Four in ten Brits rely on credit cards to see them through the month, according to new research.
The study into the financial behaviour of 2,000 adults found 37 per cent of those polled admitted that if they can’t afford to buy something, they usually find a way of getting it anyway, either by sticking the balance on a credit card, taking out a loan or dipping into the overdraft.
Most Brits have a balance of at least £3,000 debt to pay, while a further third spend much of the month in their overdraft. But most worryingly, it is only when the mountain of debt reaches a peak of £45,454.26 that people suddenly start to panic, and realise that they need to take action to remedy their financial situation.
Dennie Morris, Managing Editor of talkRADIO, a personality-driven station which launches today and tackles all the hot topics of the day, said: “It is hugely concerning that it takes so many people until they owe more than £45,000 to really feel the pinch, and to try and tackle their debt.
“talkRADIO’s research highlights that the days are long gone when an overdraft was for emergency borrowing only and a credit card was something we pulled out when there was no other option.
These days it’s perfectly acceptable to rely on finance or loans to purchase bigger items, and to lean on overdrafts and credit cards to get through a normal month of spending.”
There is a concern that debt has become ‘normalised’, with 65 per cent of Brits feeling relaxed about their financial situation despite mounting debts. Two thirds of people think the days are gone when people would save up for a long time for something they wanted, and more than half of those think it’s quite unusual if someone doesn’t have a credit card to fall back on when times are hard.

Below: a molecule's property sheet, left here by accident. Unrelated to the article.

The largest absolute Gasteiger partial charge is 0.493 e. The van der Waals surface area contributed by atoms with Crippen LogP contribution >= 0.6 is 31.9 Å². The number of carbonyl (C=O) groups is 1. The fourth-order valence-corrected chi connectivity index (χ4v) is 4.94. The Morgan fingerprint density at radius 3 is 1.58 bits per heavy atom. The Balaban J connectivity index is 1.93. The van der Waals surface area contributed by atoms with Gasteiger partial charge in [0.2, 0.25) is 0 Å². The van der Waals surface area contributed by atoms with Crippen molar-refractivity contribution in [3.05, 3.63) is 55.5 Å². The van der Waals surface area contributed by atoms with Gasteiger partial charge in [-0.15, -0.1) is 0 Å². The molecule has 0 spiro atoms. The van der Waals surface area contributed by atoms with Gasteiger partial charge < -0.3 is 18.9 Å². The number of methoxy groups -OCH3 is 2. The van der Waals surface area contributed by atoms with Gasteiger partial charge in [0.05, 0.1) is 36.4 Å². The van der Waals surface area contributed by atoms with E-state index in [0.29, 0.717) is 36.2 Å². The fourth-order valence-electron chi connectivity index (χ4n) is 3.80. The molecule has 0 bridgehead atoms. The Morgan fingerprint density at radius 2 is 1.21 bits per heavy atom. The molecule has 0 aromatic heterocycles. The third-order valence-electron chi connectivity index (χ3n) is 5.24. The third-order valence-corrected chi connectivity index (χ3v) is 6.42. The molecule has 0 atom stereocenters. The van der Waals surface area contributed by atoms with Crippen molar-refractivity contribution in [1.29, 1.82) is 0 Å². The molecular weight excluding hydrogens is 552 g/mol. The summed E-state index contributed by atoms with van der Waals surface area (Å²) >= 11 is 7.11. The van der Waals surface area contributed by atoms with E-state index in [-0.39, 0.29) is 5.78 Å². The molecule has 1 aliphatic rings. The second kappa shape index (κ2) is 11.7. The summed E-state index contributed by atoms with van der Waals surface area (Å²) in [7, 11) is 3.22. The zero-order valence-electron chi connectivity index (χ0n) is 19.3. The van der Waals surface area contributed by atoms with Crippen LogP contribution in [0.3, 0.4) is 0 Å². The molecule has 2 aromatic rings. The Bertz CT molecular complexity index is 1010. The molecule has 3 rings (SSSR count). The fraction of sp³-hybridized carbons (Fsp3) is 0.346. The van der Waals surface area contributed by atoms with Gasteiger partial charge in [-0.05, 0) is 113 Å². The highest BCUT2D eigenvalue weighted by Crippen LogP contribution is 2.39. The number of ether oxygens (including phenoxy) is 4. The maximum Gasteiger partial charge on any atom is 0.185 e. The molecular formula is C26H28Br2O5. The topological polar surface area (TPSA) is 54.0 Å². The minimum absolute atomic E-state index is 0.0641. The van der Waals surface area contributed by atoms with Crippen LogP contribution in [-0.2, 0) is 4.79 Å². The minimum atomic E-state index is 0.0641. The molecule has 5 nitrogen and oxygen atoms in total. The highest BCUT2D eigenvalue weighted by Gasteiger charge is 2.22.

In fact, seven in 10 people polled believe that, these days, we are actively encouraged to take out credit cards, store cards and personal loans, as this helps to create a credit profile, which is useful for getting on the housing ladder and taking out further loans.
Morris added: “The Chancellor has just announced his budget for 2016, so debt is high on the agenda and a key issue for the British public, making for interesting timing of these findings.
“The public’s attitude towards debt means that some people are happy never to climb out of the red and also divulge active encouragement to borrow more from lenders, which are worrying facts to quote.
“The level of confusion that talkRADIO’s research highlights between ‘good debt’ and bad is also pretty appalling, with so many of those questioned thinking of bank loans and finance as a good thing, a point that surely needs to be addressed in the future.
“talkRADIO launches today and these are the kind of topics that we won’t be shying away from.”